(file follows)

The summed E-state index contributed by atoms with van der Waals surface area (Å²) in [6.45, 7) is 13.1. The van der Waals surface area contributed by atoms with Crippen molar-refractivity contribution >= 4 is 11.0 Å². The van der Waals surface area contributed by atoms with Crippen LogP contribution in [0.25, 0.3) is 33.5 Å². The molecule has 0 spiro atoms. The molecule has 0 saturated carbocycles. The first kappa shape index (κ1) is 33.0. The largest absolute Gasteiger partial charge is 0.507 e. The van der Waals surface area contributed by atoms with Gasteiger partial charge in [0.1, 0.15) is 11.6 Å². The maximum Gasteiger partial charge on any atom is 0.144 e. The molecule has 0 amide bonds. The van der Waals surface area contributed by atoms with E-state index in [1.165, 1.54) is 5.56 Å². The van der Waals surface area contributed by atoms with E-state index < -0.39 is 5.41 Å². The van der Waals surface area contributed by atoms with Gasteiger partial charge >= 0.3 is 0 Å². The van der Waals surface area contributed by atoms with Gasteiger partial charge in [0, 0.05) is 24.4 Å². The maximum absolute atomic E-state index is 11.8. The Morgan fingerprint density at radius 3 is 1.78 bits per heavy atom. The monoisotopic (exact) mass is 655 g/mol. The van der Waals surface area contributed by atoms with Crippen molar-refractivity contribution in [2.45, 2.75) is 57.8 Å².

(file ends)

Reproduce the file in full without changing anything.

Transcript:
The summed E-state index contributed by atoms with van der Waals surface area (Å²) in [6.45, 7) is 13.1. The van der Waals surface area contributed by atoms with Crippen molar-refractivity contribution >= 4 is 11.0 Å². The van der Waals surface area contributed by atoms with Crippen LogP contribution in [0.25, 0.3) is 33.5 Å². The molecule has 0 spiro atoms. The molecule has 0 saturated carbocycles. The first kappa shape index (κ1) is 33.0. The largest absolute Gasteiger partial charge is 0.507 e. The van der Waals surface area contributed by atoms with Gasteiger partial charge in [0.1, 0.15) is 11.6 Å². The maximum Gasteiger partial charge on any atom is 0.144 e. The molecule has 0 amide bonds. The van der Waals surface area contributed by atoms with E-state index in [1.165, 1.54) is 5.56 Å². The van der Waals surface area contributed by atoms with E-state index < -0.39 is 5.41 Å². The van der Waals surface area contributed by atoms with Gasteiger partial charge >= 0.3 is 0 Å². The van der Waals surface area contributed by atoms with Gasteiger partial charge in [0, 0.05) is 24.4 Å². The maximum absolute atomic E-state index is 11.8. The Morgan fingerprint density at radius 3 is 1.78 bits per heavy atom. The monoisotopic (exact) mass is 655 g/mol. The van der Waals surface area contributed by atoms with Crippen molar-refractivity contribution in [2.45, 2.75) is 57.8 Å².